The analysis of the consequences of CVA and the situations it produced revealed changes in family relations. The concept of family relation is linked with connections and/or co-living among family members or persons they find significant. In this study, we look at changes in the domestic environment of the aged person victim of CVA.

For elderly persons, the family is fundamentally important for solidarity and protection, as well as affective relations permeating the family dynamics. When the disease appears, besides breaking the family's organic balance, interferences occur in other levels of life, mainly in co-living with close relatives(9). Hence, a disease like CVA, which can produce sequelae in one of the family members, favors disorganization and changes balance and pre-established interaction patterns. Promoting harmony and understanding among its members is paramount for the reorganization of the family system.

For people to live together, there is a need for an interpersonal relation among family members, with one understanding the other. This is not an easy task, as interpreting other persons' behavior and acknowledging differences sometimes leads to preoccupations, disagreements and difficulties in relations(10). The same author adds that communication is an important strategy to approximate people, and that dialogue is fundamental in family relations.

The most relevant changes for the positive subcategories refer to collaboration for care, improved relations among family members, relatives' support in decision processes and collaboration from neighbors and friends.

Most families mentioned that the family caregiver received both informal and formal support to help in care activities. Wives, daughters and grandchildren assumed the responsibility for direct care.

Two families received support at their homes from a hospital's home visit team, which guided care activities. Relatives described this experience as positive, due to the fact that it made caregivers feel more secure to handle care situations.

The duties imposed by care for the elderly changed family relations. This gave both caregivers and the aged persons the opportunity to obtain new perceptions of themselves and the others, as the care process implies a set of actions that involve attitudes, feelings and commitments.

The greater proximity as a result of care activities stimulated improved relations among relatives, including the aged. Family 4's mother indicated that most children met more frequently and, besides taking care for their father, they also took care of each other. They were concerned about not leaving the care responsibility with one single person and the presence of affection and understanding was clear.

In 54.5% of families, relatives started to dedicate more attention to the elderly, that is, wives, in-laws, children, grandchildren and great grandchildren spent more time with them, talking, watching TV and accompanying leisure activities, among others. Manifestations of harmonious family relations contribution to the aged persons' emotional comfort(11).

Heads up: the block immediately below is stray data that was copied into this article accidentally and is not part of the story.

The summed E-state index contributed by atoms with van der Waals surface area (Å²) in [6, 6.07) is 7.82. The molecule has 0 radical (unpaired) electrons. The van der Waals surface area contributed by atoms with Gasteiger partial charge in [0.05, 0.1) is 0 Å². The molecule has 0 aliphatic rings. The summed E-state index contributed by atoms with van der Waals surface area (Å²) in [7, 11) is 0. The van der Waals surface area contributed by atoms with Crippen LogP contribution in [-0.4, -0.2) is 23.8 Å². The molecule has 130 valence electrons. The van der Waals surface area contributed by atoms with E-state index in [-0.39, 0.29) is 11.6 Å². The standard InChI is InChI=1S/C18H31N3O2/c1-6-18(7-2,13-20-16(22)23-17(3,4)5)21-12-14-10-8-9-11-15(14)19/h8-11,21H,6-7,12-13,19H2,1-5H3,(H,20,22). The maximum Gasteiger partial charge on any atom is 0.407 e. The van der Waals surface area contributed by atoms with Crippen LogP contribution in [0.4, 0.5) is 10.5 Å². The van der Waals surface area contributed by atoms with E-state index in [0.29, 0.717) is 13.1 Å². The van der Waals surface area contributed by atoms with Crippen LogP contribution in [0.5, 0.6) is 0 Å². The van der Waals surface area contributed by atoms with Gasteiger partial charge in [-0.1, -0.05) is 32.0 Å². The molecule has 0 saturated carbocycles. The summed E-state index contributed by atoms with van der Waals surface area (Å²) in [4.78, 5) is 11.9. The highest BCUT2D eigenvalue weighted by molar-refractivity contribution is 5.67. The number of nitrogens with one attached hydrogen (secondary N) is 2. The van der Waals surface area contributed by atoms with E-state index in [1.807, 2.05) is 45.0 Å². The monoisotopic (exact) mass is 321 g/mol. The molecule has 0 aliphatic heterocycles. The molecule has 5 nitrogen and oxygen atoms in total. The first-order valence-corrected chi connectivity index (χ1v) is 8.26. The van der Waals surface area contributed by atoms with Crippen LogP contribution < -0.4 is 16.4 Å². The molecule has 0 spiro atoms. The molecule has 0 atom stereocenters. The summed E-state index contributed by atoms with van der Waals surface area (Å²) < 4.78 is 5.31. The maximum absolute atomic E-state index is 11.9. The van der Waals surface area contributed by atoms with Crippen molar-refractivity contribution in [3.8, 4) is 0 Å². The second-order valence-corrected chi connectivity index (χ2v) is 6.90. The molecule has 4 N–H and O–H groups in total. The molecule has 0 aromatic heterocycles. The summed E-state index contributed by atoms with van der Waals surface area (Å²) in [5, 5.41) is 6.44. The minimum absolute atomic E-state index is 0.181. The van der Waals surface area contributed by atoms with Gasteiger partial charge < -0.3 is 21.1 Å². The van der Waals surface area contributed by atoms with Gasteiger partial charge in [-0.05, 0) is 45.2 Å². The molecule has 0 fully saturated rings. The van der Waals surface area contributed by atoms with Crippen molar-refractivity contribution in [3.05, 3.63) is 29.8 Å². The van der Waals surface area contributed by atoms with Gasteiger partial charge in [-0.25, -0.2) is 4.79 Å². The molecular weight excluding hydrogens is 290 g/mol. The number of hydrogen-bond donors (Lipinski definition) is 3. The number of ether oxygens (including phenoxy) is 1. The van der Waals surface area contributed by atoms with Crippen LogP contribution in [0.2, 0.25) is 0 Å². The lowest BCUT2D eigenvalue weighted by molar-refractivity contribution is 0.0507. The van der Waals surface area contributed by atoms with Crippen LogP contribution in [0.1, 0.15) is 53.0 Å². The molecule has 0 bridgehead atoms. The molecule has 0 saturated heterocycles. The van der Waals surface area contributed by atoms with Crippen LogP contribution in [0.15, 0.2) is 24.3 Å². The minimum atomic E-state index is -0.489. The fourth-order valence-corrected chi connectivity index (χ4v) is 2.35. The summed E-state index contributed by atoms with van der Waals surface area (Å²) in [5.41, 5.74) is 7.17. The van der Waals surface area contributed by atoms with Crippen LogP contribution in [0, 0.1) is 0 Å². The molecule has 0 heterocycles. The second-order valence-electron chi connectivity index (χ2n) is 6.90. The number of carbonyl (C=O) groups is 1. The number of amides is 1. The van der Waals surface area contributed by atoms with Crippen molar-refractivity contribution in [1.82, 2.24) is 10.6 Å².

The cognitive and motor deficits that affect victims of CVA bring about a large-scale redistribution of family roles. The victims' decision power is considerably impaired and, often, what remains is the illusion that they are still making decisions. In family 7, before the disease, the aged man was autonomous, in spite of alcoholism and even without assuming family revenues. After the CVA, decision power passed to the wife, who assessed the situation as positive, as family organization changed in several ways.

Families 1, 5 and 8 experienced situations related to the responsibility of deciding about the realization of surgical procedures in the elderly, as well as about withdrawing the nasogastric catheter and the start of oral diet. With respect to these procedures, we perceived the importance of all relatives' participation in the decision process, as cohesion made them feel more secure about their final attitude towards intervention.

Some participants mentioned collaboration by neighbors and friends, related to transport, security, company for the elderly when caregivers were absent and support in emergency situations.

In family 3, the daughter indicated the family's tight relation with the closes neighbors, who offered help for some needs. The elderly wife in family 5 spent part of the day alone at home with her aged husband and could also count on neighbors in case of emergency.

It is natural for relatives to cultivate and invest in friendship systems, including outside the family. Some individuals consider friends as people with whom they develop significant and more profound relations. Co-living with these persons can happen in the neighborhood, work environment and school, among other social institutions. The relevance of relations with neighbors and friends was evidenced in terms of their collaboration with daily problems, making the relatives responsible for the aged feel supported and secure.

As to negative subcategories of changes, these included worse relations between the aged person and relatives, increased aggressiveness between the aged and his wife, lack of collaboration for care and distancing from neighbors due to the elderly persons' bad mood.